The Percheron

    Percheron holds the front place among the French coldblooded breeds. He was named after a fertile region of France west of Paris named La Perche, that covered greater part of Eure et Loire, Orne, Sarth, Loire et Chere, Eure, Mayenne, Loriet and Seine et Oise.

Nicely depicted the medium, refined and well balanced 
type of Percheron by 
Rosa Bonheur (French, 1822–1899)

This picture shows the horse market held in Paris on the tree-lined boulevard de l'Hôpital, near the asylum of Salpêtrière, visible in the left background. For a year and a half Bonheur went there twice a week to make sketches. She dressed as a man to avoid attention. This work was shown in the Salon of 1853 and in 1854 in Bonheur's native Bordeaux, where the municipality refused to buy it for 12,000 francs. It was apparently retouched in 1855, the year it was sold to a London dealer for 40,000 francs.

The heavier less refined type of US bred/born "Percheron" mare.

    Percherons exclusive characteristic, in comparison with other coldbloods, is that he has a great deal of the Oriental blood, which shows in his predominant gray color. Most of the Arabian and Barb blood came to France during the reign of the Moors who occupied the entire southern part of the country and when defeated at Poitiers in 732 left the country leaving behind them many of their refined horses, which were later crossbred with the indigenous mares who laid the foundation from which most of the French coldblooded breeds later derived.

   The second historical event, that influenced the French breeds was the invasion/occupation of the northern territory in the IX and X centuries by the Normans, who brought with them coldblooded horses and were also very dedicated/intensive horse breeders. Hence it happened so, that in France remained a breeding in two directions. In the south is/was bred mostly refined oriental horse, mainly the Angloarab, whereas in the northern half of the country is/was dominant the coldblooded type from which the Percheron is the most refined and who has from all the coldbloods most of the Oriental blood inherited not only from the times of the Saracens and later from the Christian Crusades, but also from much later imports of the Arabian stallions to the region; during the twenties of the last century there were still active in Perche two Arabian stallions, Godolphin and Gallipoli, from which the Percherons inherited the more refined head, predominant gray color, livelier temperament, more refined shapes, lightness of movement and greater endurance at work in comparison with other coldblooded breeds/types. The Percherons (not gelded) were used with great success in pulling “omnibuses”, stagecoaches, and heavy draft, in the country as well as in the cities. The popularity of these horses reflects in the French horse/animal arts, like by Rosa Bonheur fro example (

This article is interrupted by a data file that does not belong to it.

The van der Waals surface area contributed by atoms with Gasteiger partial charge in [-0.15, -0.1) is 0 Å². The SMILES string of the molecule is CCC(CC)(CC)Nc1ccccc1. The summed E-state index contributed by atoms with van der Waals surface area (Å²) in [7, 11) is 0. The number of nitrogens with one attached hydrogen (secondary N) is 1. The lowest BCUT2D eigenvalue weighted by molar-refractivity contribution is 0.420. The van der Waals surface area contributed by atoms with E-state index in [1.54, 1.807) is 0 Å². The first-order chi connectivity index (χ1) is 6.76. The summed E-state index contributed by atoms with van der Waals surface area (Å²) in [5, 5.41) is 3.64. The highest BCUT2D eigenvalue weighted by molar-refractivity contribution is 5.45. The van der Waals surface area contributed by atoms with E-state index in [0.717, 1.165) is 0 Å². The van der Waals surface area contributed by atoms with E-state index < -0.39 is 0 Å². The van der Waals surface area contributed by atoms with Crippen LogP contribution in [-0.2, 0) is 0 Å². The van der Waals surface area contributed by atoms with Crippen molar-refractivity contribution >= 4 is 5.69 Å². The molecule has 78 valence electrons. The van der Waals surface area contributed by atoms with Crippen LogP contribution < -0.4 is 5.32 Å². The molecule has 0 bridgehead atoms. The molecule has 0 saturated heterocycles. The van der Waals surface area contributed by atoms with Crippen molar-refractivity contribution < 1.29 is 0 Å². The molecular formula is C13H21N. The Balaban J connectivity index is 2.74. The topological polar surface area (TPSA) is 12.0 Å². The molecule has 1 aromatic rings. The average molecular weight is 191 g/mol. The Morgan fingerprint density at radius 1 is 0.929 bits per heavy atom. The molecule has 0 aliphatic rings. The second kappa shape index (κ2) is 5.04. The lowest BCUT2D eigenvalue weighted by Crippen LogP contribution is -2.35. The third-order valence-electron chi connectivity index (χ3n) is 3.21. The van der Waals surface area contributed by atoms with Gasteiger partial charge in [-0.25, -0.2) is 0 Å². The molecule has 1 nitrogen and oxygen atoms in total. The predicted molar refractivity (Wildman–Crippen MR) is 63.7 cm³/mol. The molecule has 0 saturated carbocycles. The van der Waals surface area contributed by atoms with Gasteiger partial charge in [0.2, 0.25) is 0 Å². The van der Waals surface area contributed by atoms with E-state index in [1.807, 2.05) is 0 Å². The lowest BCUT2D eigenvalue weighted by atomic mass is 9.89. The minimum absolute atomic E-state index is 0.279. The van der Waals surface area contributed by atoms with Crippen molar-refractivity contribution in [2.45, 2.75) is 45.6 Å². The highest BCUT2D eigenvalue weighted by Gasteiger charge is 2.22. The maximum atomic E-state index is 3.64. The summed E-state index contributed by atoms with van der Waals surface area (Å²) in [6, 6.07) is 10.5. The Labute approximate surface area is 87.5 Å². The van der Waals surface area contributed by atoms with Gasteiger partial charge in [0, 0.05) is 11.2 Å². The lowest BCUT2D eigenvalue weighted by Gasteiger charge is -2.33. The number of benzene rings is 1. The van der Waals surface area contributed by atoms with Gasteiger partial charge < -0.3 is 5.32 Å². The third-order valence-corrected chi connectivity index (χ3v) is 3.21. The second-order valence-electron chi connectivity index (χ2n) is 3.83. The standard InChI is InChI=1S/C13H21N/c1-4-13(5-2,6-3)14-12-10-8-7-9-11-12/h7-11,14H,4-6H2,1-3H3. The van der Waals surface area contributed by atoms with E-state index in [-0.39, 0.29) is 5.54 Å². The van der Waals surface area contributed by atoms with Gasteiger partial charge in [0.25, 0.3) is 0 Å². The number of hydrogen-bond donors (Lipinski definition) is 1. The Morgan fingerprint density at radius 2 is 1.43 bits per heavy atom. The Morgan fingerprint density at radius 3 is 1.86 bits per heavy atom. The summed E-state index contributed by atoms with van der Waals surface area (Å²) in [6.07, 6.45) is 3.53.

See picture above).

      The Percheron is a breed that from all the coldblooded breeds proved to be the best for the work/use in the tropics. At one time there was such great demand for the Percherons in Americas that the breeders in Perche could not satisfy it, hence they were buying foals from Picardy, Bretagne and Flanders, fattening them up on their rich pastures and selling them as Percherons (“Percheronized”). A pure blooded and especially very refined breed of these horses had/has also the Great Britain, besides their own coldblooded breeds in which they reached greater caliber than France.

    In France there were/are recognized three types: large, medium and small. Both, the smaller types are more balanced and correct and are one of the best among the coldblooded breeds, because in comparison with the heavier breeds they are more correctly build, have longer hindquarters, longer and more slanted shoulder blade, but they are still sufficiently wide and deep, well closed in, longer and nicely flexed necks, dry more refined head, dry fundament, quicker, livelier, and sharper temperament, roomier and quicker gaits and greater endurance.

    The French breeders believe that the heavier type of the Percheron came from the influence of the coldblooded Noriks that were during the Napoleonic wars stolen in Austria to be used for breeding in Perche. However, the origin of the heavier form is more likely founded in the heavier type of the Boulogne mares from the northern seacoast lands. The heavier type is not as refined (see photo), they are big and heavy-footed, with rougher heads, slightly bulged (Roman nosed), thicker and shorter necks, longer and softer backs, short and steeper hind quarters with lymphatic legs.

    In color the Percherons are mostly dappled grays or blacks and around 1950ies they were mainly bred for export to Brazil.

Translated by Ludvik K Stanek a.k.a. Lee Stanek from the 1953 Special Zoo-Technique - Breeding of Horses
Published in 1953 by the Czechoslovakian Academy of Agricultural Science and certified by the Ministry of Agriculture.
Written by: MVDr Ludvik Ambroz, Frabtisek Bilek, MVDr Karel Blazek, Ing. Jaromir Dusek, Ing. Karel Hartman, Hanus Keil, pro. MVDr Emanuel Kral, Karel Kloubek, Ing. Dr. Frantisek Lerche, Ing. Dr Vaclav Michal, Ing. Dr Zdenek Munki, Ing. Vladimir Mueller, MVDr Julius Penicka, pro. MVDr Emil Pribyl, MVDr Lev Richter, prof. Ing. Dr Josef Rechta, MVDr Karel Sejkora and Ing. Dr Jindrich Steinitz.